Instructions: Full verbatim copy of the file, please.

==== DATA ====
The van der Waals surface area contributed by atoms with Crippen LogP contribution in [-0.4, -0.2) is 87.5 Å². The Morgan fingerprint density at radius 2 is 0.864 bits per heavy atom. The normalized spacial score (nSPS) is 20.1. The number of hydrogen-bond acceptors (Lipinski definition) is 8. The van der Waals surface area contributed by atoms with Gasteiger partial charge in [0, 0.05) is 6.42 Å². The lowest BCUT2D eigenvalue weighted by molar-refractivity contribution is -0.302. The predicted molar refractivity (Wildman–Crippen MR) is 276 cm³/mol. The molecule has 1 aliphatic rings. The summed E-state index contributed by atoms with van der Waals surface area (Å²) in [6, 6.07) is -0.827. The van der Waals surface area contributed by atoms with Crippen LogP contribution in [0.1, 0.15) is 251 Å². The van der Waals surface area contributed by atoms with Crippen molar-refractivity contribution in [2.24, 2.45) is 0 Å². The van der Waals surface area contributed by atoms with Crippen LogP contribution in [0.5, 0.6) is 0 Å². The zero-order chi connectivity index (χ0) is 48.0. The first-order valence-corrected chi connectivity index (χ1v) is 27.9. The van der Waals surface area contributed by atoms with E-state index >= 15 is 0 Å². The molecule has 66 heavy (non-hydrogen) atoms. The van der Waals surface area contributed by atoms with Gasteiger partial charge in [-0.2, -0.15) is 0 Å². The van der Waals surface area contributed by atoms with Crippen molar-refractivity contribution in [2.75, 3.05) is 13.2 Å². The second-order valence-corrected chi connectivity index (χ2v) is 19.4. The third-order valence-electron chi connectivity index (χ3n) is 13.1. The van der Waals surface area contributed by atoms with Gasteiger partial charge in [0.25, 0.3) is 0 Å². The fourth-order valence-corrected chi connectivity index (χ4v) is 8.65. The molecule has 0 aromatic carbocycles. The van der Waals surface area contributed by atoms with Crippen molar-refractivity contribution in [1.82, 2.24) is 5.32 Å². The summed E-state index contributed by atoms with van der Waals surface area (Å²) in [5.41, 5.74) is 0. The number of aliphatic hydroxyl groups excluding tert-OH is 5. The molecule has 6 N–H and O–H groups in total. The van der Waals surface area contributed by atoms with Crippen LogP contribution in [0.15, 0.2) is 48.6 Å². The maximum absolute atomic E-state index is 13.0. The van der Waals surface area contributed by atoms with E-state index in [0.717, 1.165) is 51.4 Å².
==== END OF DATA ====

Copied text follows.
The van der Waals surface area contributed by atoms with Crippen LogP contribution in [-0.4, -0.2) is 87.5 Å². The Morgan fingerprint density at radius 2 is 0.864 bits per heavy atom. The normalized spacial score (nSPS) is 20.1. The number of hydrogen-bond acceptors (Lipinski definition) is 8. The van der Waals surface area contributed by atoms with Gasteiger partial charge in [0, 0.05) is 6.42 Å². The lowest BCUT2D eigenvalue weighted by molar-refractivity contribution is -0.302. The predicted molar refractivity (Wildman–Crippen MR) is 276 cm³/mol. The molecule has 1 aliphatic rings. The summed E-state index contributed by atoms with van der Waals surface area (Å²) in [6, 6.07) is -0.827. The van der Waals surface area contributed by atoms with Crippen LogP contribution in [0.1, 0.15) is 251 Å². The van der Waals surface area contributed by atoms with Crippen molar-refractivity contribution in [2.24, 2.45) is 0 Å². The van der Waals surface area contributed by atoms with Crippen LogP contribution in [0.5, 0.6) is 0 Å². The zero-order chi connectivity index (χ0) is 48.0. The first-order valence-corrected chi connectivity index (χ1v) is 27.9. The van der Waals surface area contributed by atoms with E-state index >= 15 is 0 Å². The molecule has 66 heavy (non-hydrogen) atoms. The van der Waals surface area contributed by atoms with Gasteiger partial charge in [-0.2, -0.15) is 0 Å². The van der Waals surface area contributed by atoms with Crippen molar-refractivity contribution in [2.75, 3.05) is 13.2 Å². The second-order valence-corrected chi connectivity index (χ2v) is 19.4. The third-order valence-electron chi connectivity index (χ3n) is 13.1. The van der Waals surface area contributed by atoms with Gasteiger partial charge in [0.25, 0.3) is 0 Å². The fourth-order valence-corrected chi connectivity index (χ4v) is 8.65. The molecule has 0 aromatic carbocycles. The van der Waals surface area contributed by atoms with Crippen molar-refractivity contribution in [1.82, 2.24) is 5.32 Å². The summed E-state index contributed by atoms with van der Waals surface area (Å²) in [5.41, 5.74) is 0. The number of aliphatic hydroxyl groups excluding tert-OH is 5. The molecule has 6 N–H and O–H groups in total. The van der Waals surface area contributed by atoms with Crippen LogP contribution in [0.15, 0.2) is 48.6 Å². The maximum absolute atomic E-state index is 13.0. The van der Waals surface area contributed by atoms with E-state index in [0.717, 1.165) is 51.4 Å².